Sauvie Island has a notorious and popular nude beach and soon we cruise by, it's hard to see well with the binoculars bouncing around from the waves. Back on the Washington side, I'm looking for the mouth of a slough that I find on my chart but have never explored. According to what I've read there is a houseboat community nestled behind a small island. I spot a small runabout coming from shore and change course to investigate; sure enough, a small opening presents itself. Sails down and motoring very slow we cautiously approach, I know from past experience that islands extend underwater for a long ways and we need to find a channel to safely enter. From hundreds of years of commercial use I expect the river to have rotten old pilings just about anywhere and everywhere. I ask Jaiden to watch closely from the bow. With one eye on the depth sounder, we bravely forge ahead. A thousand feet in we go by a boat ramp, which I assume, is where the runabout had come from. We are down to about six feet, so I crank up the keel a little and keep moving. We can see the houseboats now; it looks like about a dozen. Several have boats tied up, one is a large sailboat. and we come to a stop again. The gauge reads four feet, I am reluctant to lift the keel anymore, we are getting close to where the rudder might hit and not only do some damage but we could get stuck. I lift the keel another turn and reverse course, being sure to fully lower the keel when we clear the island and continue up the Columbia. I'm not giving up, that big sailboat had to come in during higher water and so could we, or next time we have the dinghy with us, we can anchor and dinghy the last mile. That will be another trip, another day. There's not much to see on either side but low banks or sandy beaches, Sauvies Island sports the occasional million dollar estate but Washington has some too.
As we approach the Portland and Vancouver area boat traffic increases, plus there are ships anchored. I learned years ago to stay away from parked ships when I tangled my mast with a fishing line a crewman had over the side. Today security is a big issue, so we stay clear of ships. The Willamette River flows into the Columbia at the top of Sauvies Island and creates a standing wave right at the junction. Boaters tend to cut this corner close and sometimes are rewarded with a wall of water over their bow. We continue on past more anchored ships and soon are opposite Hayden Island, Home to Jantzen Beach shopping center and where interstate five crosses the Columbia River. Our moorage basin is carved out of Hayden Island and the entrance is on the Columbia side of the island so we stay in the main channel the rest of our trip. The last challenge we must overcome is the railroad bridge, at high water the draw span must swing open to allow our mast clearance. One trip I remember waiting two hours to pass through, we arrived in the daytime and finally cleared the span after dark. This day the water is low and our current boat blessed with a short stick (size does matter) slips underneath, thirty minutes later we are safely in our slip at Hayden Bay. Previously on our way to Astoria, we had left our car in the parking lot, so it was waiting for us to drive home. This was a great trip, I plan to do it again someday bringing my inflatable kayak or dinghy to explore the areas I missed.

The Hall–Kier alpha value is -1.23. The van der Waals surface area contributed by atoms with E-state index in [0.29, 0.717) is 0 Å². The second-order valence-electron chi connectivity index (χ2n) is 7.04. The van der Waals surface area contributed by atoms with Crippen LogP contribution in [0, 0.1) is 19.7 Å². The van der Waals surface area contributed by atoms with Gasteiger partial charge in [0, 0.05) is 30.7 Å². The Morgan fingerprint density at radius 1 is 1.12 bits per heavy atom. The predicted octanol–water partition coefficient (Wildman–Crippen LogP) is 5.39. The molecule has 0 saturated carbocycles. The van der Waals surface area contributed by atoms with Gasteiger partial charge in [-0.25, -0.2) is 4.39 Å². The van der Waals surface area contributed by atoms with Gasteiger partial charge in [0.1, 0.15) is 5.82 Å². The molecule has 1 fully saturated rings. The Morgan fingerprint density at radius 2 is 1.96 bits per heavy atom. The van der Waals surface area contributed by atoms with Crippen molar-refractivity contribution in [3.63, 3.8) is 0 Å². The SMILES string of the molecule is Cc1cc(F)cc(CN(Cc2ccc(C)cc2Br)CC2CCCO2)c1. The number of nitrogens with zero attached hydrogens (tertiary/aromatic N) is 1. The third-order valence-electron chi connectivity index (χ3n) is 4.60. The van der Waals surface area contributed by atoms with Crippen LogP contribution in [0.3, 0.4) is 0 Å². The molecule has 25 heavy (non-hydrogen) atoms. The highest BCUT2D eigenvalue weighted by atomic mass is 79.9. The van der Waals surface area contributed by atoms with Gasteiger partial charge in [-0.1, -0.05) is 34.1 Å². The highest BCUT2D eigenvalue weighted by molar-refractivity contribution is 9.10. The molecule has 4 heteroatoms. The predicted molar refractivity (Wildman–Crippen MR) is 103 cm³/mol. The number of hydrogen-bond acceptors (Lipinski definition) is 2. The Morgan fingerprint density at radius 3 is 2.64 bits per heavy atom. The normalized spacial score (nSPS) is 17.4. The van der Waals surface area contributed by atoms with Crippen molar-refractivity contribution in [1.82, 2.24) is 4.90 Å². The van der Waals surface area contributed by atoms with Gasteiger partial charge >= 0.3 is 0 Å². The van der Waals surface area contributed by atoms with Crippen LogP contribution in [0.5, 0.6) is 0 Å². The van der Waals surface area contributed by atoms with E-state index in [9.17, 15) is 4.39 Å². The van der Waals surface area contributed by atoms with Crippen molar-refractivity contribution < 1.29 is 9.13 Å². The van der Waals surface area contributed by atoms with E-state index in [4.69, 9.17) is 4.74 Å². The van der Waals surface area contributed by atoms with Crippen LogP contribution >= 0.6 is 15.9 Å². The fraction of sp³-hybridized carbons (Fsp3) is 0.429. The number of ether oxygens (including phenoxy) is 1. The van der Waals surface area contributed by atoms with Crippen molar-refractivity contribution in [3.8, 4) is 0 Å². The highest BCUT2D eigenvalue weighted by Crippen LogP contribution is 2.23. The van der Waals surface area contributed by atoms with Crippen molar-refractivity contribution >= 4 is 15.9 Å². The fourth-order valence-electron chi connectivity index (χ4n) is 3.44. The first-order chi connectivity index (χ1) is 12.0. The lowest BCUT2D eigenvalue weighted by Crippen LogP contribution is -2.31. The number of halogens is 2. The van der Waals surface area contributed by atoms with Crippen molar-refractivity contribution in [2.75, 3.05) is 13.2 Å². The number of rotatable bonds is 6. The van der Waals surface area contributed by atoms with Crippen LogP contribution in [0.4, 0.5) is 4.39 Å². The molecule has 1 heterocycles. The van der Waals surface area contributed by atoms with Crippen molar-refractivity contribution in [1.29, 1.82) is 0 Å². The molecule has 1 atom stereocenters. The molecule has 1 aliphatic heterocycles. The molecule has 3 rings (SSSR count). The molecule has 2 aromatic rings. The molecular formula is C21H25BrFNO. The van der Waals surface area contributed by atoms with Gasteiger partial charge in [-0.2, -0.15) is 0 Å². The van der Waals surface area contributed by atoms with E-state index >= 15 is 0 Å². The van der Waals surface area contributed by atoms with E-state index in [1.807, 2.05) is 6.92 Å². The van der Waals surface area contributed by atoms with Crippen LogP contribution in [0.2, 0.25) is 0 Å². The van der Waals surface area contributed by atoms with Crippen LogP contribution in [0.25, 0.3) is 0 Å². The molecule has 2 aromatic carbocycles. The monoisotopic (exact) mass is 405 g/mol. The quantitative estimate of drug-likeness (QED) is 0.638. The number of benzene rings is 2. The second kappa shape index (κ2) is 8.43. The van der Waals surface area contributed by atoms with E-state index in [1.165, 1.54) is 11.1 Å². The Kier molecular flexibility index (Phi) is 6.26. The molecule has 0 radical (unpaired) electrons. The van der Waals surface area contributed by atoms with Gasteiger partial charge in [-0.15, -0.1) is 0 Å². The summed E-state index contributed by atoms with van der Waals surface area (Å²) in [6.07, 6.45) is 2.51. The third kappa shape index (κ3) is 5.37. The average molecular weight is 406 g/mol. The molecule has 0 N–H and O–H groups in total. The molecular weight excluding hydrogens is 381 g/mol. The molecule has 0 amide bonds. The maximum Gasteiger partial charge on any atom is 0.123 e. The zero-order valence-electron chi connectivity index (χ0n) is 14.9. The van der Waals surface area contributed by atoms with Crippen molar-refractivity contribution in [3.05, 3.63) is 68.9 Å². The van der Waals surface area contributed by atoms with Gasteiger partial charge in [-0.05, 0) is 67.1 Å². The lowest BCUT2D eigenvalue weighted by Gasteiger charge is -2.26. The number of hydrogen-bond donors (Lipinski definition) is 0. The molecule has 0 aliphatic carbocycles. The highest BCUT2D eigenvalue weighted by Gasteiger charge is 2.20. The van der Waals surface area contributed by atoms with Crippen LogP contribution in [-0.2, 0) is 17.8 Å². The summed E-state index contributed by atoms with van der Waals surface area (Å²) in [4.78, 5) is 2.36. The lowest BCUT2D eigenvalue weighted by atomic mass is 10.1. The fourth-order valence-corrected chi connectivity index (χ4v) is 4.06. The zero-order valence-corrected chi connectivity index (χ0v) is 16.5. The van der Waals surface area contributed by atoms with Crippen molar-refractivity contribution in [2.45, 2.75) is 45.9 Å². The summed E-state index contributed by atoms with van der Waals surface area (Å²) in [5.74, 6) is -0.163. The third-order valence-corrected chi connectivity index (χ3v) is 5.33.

Hayden Bay, Portland, OR (river mile 107)